A woman loading up a barbell with weights.

Strength training: how many sets and reps should you do to get stronger and build muscle?

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Fitness trainers explain how many sets and the best rep range to use when strength training to get stronger.

Strength training’ is a broad term, often used to describe lifting weights, as opposed to doing cardio. However, any form of resistance training will make you stronger in both your workouts and your everyday life, including bodyweight exercises. But if gaining strength so you can squat your bodyweight or deadlift a big number is your goal, then there are certain styles of training that will help you get there faster.

“My favourite thing about strength training is that, yes, you can learn a lot about your body, but you also get to see how strong your mind really is. To get through those really hard sets you have to be so strong-willed,” says Alice Miller, trainer from the Strong Women Collective

Now that gyms have reopened, there’s no reason you can’t challenge your body and brain  to get stronger. So is the best way to do that with high reps or low reps, and how heavy should you really go? 


“As a general rule, I wouldn’t go for more than six reps during strength work,” says Alice. “In order to be building strength you need the reps to be really taxing on the body and engage the fast-twitch muscle fibres which are responsible for power.” 

Emma Obayuvana, another trainer from the Strong Women Collective, explains that strength reps can range from one to eight. “The upper end of that, from five to eight reps, will also be building muscle as well as strength. For pure strength, you need to focus on doing lower reps and you need the weights to be really heavy and really challenging. You want to not be able to get anymore reps out when you’re finished with your set.”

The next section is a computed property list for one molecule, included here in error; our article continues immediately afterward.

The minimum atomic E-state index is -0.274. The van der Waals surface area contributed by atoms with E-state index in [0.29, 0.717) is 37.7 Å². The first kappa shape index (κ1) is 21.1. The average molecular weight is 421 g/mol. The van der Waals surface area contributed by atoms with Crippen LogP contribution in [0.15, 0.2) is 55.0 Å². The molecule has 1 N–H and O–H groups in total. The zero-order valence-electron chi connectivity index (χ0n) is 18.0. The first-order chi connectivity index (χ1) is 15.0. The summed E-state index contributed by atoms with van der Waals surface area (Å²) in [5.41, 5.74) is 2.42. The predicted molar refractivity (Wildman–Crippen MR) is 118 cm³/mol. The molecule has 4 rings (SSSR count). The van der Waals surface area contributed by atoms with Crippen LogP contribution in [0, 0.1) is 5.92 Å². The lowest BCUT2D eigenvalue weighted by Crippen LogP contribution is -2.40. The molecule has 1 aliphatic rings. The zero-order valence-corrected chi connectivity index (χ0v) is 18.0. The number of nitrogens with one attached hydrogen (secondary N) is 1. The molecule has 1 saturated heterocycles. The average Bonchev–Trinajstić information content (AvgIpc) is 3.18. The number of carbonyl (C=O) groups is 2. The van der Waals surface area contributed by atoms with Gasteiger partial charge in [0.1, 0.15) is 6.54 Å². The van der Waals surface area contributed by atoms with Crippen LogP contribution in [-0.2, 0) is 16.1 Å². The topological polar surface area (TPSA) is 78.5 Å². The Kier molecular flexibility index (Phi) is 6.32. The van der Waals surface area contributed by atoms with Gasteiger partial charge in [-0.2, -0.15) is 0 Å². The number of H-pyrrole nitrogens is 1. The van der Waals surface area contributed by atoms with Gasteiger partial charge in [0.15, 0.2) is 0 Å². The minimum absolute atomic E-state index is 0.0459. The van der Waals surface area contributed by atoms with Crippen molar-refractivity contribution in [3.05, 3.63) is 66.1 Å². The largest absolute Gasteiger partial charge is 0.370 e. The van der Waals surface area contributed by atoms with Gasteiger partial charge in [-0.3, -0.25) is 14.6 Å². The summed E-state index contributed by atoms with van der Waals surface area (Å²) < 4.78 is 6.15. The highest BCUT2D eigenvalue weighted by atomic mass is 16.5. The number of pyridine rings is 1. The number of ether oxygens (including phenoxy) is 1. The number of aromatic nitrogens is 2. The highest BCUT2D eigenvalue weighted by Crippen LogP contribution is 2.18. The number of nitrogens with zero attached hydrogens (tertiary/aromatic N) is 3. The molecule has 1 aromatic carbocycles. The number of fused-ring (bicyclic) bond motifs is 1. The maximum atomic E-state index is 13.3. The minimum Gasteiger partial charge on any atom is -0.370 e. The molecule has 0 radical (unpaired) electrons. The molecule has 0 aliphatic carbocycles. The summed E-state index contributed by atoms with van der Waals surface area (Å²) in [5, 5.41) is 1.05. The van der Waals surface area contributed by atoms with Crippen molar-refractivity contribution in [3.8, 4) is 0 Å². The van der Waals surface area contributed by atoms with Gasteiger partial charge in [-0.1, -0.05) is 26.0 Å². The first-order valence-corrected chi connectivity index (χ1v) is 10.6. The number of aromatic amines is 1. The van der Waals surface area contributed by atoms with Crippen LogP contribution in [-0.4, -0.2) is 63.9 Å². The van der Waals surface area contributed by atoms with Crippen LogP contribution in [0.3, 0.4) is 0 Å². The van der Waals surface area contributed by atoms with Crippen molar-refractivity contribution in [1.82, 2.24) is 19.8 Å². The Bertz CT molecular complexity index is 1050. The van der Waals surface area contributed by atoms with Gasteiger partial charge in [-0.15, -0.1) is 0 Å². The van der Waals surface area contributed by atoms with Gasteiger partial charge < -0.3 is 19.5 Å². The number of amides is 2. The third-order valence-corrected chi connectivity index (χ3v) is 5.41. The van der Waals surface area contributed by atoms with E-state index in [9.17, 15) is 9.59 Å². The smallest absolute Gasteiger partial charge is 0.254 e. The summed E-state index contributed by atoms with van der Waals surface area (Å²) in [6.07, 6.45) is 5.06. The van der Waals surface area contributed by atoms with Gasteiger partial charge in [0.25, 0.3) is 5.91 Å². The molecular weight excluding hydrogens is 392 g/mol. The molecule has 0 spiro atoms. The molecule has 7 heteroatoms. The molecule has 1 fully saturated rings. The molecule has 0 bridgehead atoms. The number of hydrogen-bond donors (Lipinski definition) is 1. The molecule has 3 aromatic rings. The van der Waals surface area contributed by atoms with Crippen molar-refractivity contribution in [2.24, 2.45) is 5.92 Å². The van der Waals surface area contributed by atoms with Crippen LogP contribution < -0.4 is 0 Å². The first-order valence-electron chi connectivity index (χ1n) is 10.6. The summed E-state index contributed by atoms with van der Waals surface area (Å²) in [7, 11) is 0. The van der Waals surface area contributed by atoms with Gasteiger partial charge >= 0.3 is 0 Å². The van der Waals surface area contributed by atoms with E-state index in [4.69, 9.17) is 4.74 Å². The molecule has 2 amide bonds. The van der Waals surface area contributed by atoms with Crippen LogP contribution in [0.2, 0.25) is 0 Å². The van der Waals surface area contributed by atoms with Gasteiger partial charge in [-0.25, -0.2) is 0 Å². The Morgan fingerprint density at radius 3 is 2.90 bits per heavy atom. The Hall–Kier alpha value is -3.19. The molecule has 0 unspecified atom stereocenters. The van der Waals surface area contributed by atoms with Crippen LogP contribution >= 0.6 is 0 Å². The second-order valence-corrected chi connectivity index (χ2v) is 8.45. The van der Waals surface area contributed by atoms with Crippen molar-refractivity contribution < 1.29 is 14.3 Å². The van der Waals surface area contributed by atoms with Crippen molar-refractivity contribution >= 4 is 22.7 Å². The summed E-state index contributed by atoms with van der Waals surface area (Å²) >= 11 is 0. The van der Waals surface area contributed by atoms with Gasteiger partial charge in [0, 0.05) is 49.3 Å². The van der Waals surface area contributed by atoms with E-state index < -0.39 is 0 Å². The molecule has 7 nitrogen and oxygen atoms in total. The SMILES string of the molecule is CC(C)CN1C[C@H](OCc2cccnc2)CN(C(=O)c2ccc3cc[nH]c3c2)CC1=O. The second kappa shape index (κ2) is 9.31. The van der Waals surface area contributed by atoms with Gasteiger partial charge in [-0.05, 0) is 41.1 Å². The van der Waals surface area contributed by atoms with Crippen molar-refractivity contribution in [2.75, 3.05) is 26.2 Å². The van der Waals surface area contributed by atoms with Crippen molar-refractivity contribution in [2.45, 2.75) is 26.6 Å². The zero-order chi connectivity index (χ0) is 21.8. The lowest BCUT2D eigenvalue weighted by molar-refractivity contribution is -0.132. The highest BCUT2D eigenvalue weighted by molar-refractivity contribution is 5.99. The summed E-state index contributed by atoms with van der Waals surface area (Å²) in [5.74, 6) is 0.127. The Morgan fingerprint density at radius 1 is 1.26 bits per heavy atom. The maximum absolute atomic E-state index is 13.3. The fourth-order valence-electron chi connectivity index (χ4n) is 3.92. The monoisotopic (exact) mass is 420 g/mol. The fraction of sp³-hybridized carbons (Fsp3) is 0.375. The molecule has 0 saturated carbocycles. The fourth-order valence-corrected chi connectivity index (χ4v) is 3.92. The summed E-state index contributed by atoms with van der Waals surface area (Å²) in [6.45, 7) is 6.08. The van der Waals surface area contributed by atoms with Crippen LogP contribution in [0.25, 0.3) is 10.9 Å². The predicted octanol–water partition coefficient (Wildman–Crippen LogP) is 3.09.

The amount of sets you do will vary depending on your reps. “In strength training, the lower the reps the heavier the weight and the higher your sets,” explains Alice. For example, if you are doing just five reps of an exercise, you might want to do five sets. If you’re doing eight reps, you might want to do three or four sets. “This is to ensure you get enough volume out of your workout,” Alice adds. 

Alice Miller in a warehouse gym bending down to perform a deadlift
How to build strength: Alice Miller explains how to get strong


“When we look at building strength, we usually want to do the big compound lifts. So squats, deadlifts, bench press, overhead press, dips and pull ups,” says Alice. “These are moves that engage a lot of muscles and mean you can add extra heavy weight on to the bar.”

But it’s not just about what you do in the session that counts, Alice points out. “It’s so important to get the right recovery and remember that food plays a huge part in building your strength.”


“We add in longer rest periods when strength training because your central nervous system and your body needs time to recover from the huge stress of lifting heavy,” says Alice. She explains that being under recovered between sets means that you won’t be able to lift as much weight on the next set, which will hinder your strength gains. “Aim for a rest of a couple of minutes,” she suggests. 

Follow @StrongWomenUK on Instagram for the latest workouts, delicious recipes and motivation from your favourite fitness experts.

Images: Getty / Alice Miller

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Chloe Gray

Chloe Gray is the senior writer for stylist.co.uk's fitness brand Strong Women. When she's not writing or lifting weights, she's most likely found practicing handstands, sipping a gin and tonic or eating peanut butter straight out of the jar (not all at the same time).

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